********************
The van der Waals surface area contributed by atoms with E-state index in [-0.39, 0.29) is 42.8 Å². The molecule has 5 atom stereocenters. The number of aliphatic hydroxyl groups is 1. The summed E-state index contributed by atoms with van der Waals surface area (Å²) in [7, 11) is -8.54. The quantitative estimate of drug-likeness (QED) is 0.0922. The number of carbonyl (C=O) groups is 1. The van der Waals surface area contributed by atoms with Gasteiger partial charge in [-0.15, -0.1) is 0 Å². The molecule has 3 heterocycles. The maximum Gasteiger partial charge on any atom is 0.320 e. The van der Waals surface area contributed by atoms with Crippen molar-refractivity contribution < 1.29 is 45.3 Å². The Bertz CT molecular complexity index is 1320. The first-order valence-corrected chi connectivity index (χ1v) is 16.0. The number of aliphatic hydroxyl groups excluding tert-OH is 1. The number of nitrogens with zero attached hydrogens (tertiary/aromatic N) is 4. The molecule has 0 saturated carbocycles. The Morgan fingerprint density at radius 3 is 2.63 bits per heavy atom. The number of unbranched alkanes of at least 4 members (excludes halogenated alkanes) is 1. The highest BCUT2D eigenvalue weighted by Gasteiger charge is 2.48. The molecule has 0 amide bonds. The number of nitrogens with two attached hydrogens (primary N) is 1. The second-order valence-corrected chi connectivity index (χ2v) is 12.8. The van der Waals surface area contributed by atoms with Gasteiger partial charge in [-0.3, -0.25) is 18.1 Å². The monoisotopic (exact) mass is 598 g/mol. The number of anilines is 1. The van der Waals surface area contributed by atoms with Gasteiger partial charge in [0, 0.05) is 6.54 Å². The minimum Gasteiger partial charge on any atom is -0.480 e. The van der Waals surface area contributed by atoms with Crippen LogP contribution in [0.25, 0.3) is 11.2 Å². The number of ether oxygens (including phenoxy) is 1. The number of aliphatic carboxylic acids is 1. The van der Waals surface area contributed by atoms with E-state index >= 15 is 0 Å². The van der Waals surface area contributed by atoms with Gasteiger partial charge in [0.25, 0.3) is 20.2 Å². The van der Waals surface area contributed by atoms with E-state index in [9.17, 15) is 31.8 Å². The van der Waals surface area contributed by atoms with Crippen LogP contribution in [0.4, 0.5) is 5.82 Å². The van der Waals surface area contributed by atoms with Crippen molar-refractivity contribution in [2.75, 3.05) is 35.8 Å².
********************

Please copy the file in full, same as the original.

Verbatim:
The van der Waals surface area contributed by atoms with E-state index in [-0.39, 0.29) is 42.8 Å². The molecule has 5 atom stereocenters. The number of aliphatic hydroxyl groups is 1. The summed E-state index contributed by atoms with van der Waals surface area (Å²) in [7, 11) is -8.54. The quantitative estimate of drug-likeness (QED) is 0.0922. The number of carbonyl (C=O) groups is 1. The van der Waals surface area contributed by atoms with Gasteiger partial charge in [-0.15, -0.1) is 0 Å². The molecule has 3 heterocycles. The maximum Gasteiger partial charge on any atom is 0.320 e. The van der Waals surface area contributed by atoms with Crippen molar-refractivity contribution < 1.29 is 45.3 Å². The Bertz CT molecular complexity index is 1320. The first-order valence-corrected chi connectivity index (χ1v) is 16.0. The number of aliphatic hydroxyl groups excluding tert-OH is 1. The number of nitrogens with zero attached hydrogens (tertiary/aromatic N) is 4. The molecule has 0 saturated carbocycles. The Morgan fingerprint density at radius 3 is 2.63 bits per heavy atom. The number of unbranched alkanes of at least 4 members (excludes halogenated alkanes) is 1. The highest BCUT2D eigenvalue weighted by Gasteiger charge is 2.48. The molecule has 0 amide bonds. The number of nitrogens with two attached hydrogens (primary N) is 1. The second-order valence-corrected chi connectivity index (χ2v) is 12.8. The van der Waals surface area contributed by atoms with Gasteiger partial charge in [-0.3, -0.25) is 18.1 Å². The monoisotopic (exact) mass is 598 g/mol. The number of anilines is 1. The van der Waals surface area contributed by atoms with Gasteiger partial charge in [0, 0.05) is 6.54 Å². The minimum Gasteiger partial charge on any atom is -0.480 e. The van der Waals surface area contributed by atoms with Crippen LogP contribution in [0.25, 0.3) is 11.2 Å². The number of ether oxygens (including phenoxy) is 1. The number of aliphatic carboxylic acids is 1. The van der Waals surface area contributed by atoms with E-state index >= 15 is 0 Å². The van der Waals surface area contributed by atoms with Gasteiger partial charge in [0.25, 0.3) is 20.2 Å². The van der Waals surface area contributed by atoms with E-state index in [9.17, 15) is 31.8 Å². The van der Waals surface area contributed by atoms with Crippen LogP contribution in [0.4, 0.5) is 5.82 Å². The van der Waals surface area contributed by atoms with Crippen molar-refractivity contribution in [2.75, 3.05) is 35.8 Å².